- The word will be posted every Friday, I will try to post it here by Friday or Saturday.
- FIFTEEN minutes is all you get to write.
- You don't have to start writing the minute you see the word, but you must set a timer once you're ready to write.
- You can fix typos and grammar mistakes and such, but you cannot add anything more to the exercise once the 15 minutes are done.
- What you write has to pertain to the chosen word in some way.
- You must write a minimum of 100 words.
Once again, the word for the week is June 15-21st is: Journey
Now - go write!!
His gnarled hands encased hers. In hers, she held a block of wood, wood she thought was useless, with that big knot in the middle of it.
He helped her turn it over and over, to look at it with new eyes. A skilled woodworker, he caressed the grain and pointed out the potential. Removing his hands from hers, he handed her the tools of his trade: a chisel, a file, a rasp, and sanding paper. "This will take time", he informed her. "The end will not be clear in the beginning. Go with you feelings, listen to your compass."
Hesitantly, she picked up the chisel. It was awkward in her hand and did not obey. Patiently, he let her try a few more times to gouge the wood, to master the tool. When he saw the anger flash across her face, he took the tool from her and demonstrated. “Apply a consistent pressure, follow the grain, don’t force the design,” he instructed. And just like that, a long wooden curl appeared.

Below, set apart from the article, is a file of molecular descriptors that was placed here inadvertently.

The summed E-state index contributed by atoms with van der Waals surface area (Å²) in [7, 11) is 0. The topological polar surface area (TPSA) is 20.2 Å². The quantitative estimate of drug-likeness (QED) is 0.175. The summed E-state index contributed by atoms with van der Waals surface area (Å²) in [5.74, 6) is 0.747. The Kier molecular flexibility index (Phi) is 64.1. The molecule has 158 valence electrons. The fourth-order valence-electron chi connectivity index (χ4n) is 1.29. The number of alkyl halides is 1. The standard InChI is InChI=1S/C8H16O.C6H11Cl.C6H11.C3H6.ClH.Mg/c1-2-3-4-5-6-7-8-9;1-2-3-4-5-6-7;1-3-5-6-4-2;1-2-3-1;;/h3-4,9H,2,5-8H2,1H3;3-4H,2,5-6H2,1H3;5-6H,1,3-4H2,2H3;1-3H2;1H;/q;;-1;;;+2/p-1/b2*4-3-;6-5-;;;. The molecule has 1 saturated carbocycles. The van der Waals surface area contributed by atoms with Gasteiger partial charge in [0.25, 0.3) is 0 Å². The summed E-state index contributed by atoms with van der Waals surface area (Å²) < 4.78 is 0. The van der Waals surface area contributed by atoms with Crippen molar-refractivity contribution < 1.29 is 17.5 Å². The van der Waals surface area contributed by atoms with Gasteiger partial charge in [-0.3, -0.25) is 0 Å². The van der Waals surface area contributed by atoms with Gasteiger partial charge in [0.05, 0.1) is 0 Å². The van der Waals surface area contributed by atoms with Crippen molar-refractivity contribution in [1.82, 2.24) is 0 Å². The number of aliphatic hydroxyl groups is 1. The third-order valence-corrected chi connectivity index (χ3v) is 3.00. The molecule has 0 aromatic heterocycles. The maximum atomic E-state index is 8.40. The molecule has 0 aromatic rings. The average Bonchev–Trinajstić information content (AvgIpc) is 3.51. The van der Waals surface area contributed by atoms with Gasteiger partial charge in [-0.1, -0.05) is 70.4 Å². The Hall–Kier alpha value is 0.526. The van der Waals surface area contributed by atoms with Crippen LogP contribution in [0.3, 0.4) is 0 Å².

Inhaling the smell of pine, she tried again. Soon a rough shape emerged. It seemed forever that she worked – a shape appearing – but no meaning behind the lines she was carving. Every direction she chiseled the knot seemed to interfere. Exasperated once again, she laid down the block and walked away. Wisely, he let her go. From time to time he talked to her about the rasp and the sandpaper and the file.
One day, many years later, the block of wood appeared at her house still in the crude shape she’d left it, along with the wood working tools. Still in the crude shape she’d left it. Yet somehow, the tools seemed to fit her hands better. Slowly she worked. In her head the admonishment to work with the knot, and not around it, reverberated. Picking up the more delicate file, she highlighted the knot, exposing the intricate swirls and whirls of growth and aging. Carefully, transforming the block into beauty, she learned how even a delicate tool like sandpaper, can mar a surface in unintended ways. The file, she learned, not only smoothed and removed, but could add texture to the piece.
Frequently, she called and wrote to the master woodworker. "How do I do this? What about this?" And, every step of the way, he held her hand and encouraged her. Sometimes he let go – only so she’d realize she’d been in control all along without his guidance. The piece still isn’t finished. Still she calls for his help. Still he is generous with his advice. Wise with it too, always waiting until it is solicited, never trying to change the design, just pointing out other ways the block can be carved – that allows the natural beauty to shine through.
The master woodcarver and the journeyman woodworker, walking along side by side on the path of life.
Happy Father’s Daddy, from your work in progress,